Cornering the interactome to kill cancer cells

Cancer cell plasticity due to the dynamic architecture of protein-protein interactions networks (i.e. interactomes) provides a vexing outlet for therapy evasion. Joshi et al show how forcing interactomes into a state where no rebound pathways can be deployed renders therapeutics with traditionally poor performance to become highly efficacious.

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Traditional drug discovery efforts have focused on generating small molecules that bind a protein of interest. In this scenario, the effect of the small molecule drug should theoretically stop the target’s activity in its tracks, effectively curtailing its biological function which causes the disease. This premise is, of course, far too simplistic. The majority of human diseases do not depend on a single protein. Moreover, biological processes are plastic and adaptable. Perturbing one protein often results in compensatory effects. This is especially true in cancer. Tumour cells are well equipped to evade stressful insults, including small molecule drugs, by rapidly reshaping their protein networks (i.e., interactomes), a phenomenon known as cellular plasticity. This is a major obstacle to successfully treating cancer as it enables tumour cells to change in ways that make them resistant to treatment.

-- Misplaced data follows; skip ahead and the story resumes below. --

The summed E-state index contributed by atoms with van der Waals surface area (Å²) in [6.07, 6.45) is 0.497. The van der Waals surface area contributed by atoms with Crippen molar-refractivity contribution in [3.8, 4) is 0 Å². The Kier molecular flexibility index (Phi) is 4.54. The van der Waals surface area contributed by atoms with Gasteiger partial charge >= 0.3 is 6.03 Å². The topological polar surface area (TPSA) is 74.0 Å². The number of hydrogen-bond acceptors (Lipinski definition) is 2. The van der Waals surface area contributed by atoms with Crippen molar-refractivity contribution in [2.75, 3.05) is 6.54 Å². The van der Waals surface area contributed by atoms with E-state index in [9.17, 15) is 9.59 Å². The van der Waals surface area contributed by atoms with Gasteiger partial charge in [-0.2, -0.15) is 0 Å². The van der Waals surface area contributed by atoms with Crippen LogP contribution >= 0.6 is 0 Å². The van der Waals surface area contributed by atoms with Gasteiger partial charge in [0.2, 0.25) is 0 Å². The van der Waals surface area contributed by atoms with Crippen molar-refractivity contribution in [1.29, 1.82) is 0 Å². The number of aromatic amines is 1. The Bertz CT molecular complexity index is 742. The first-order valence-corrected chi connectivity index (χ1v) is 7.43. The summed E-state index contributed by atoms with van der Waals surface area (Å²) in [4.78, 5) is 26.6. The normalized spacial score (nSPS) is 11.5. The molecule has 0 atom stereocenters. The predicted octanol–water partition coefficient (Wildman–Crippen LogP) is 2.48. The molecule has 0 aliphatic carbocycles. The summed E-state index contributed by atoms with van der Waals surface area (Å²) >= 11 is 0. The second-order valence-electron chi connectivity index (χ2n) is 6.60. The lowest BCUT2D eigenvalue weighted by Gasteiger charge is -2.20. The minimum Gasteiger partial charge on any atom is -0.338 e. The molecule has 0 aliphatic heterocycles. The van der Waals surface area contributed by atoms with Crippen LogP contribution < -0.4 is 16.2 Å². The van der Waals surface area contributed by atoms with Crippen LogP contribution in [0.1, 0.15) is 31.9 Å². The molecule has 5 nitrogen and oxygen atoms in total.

Given the importance of cellular plasticity in tumour progression and therapeutic resistance, the idea of targeting protein networks, rather than a given protein or protein-protein interaction (PPI), has recently gained momentum. Unfortunately, it is difficult to modulate protein networks as they don't follow the classical protein-ligand interactions, and therefore, are regarded as "undruggable".

In a paper published in Communications Biology, Joshi and colleagues provide a viable solution to this problem, possibly opening up a new treatment avenue. They discover protein networks are “druggable” when forced into a state where proteins within the network reach a maximal number of possible interactions. They coined the term ‘network hyperconnectivity’ to define this state. Disabling a protein with a small molecule or other drug in the hyperconnectivity state becomes lethal because no new proteins can take over the protein’s function, which means that no compensatory effects are possible, effectively circumventing the dreaded drug resistance problem.

Using pancreatic cancer as a test case for proof-of-concept, Joshi and colleagues show therapeutics with traditionally poor performance become highly efficacious in these tumours once a state of network hyperconnectivity is engineered. Most pancreatic cancer cells have common activating defects in the KRAS gene, leading to uncontrolled tumour cell proliferation and survival. Unfortunately, drugs that target this genetic defect, such as Pimasertib and Trametinib, are not effective in clinic in pancreatic cancer, and have failed as a single agent in this setting. Poor efficacy of these inhibitors in pancreatic cancer is caused by a reciprocal increase or maintenance in alternate signalling activity, such as the AKT/mTOR pathway. Remarkably, these agents became efficacious when cancer cells were forced into a state of network hyperconnectivity, which has important translational possibilities.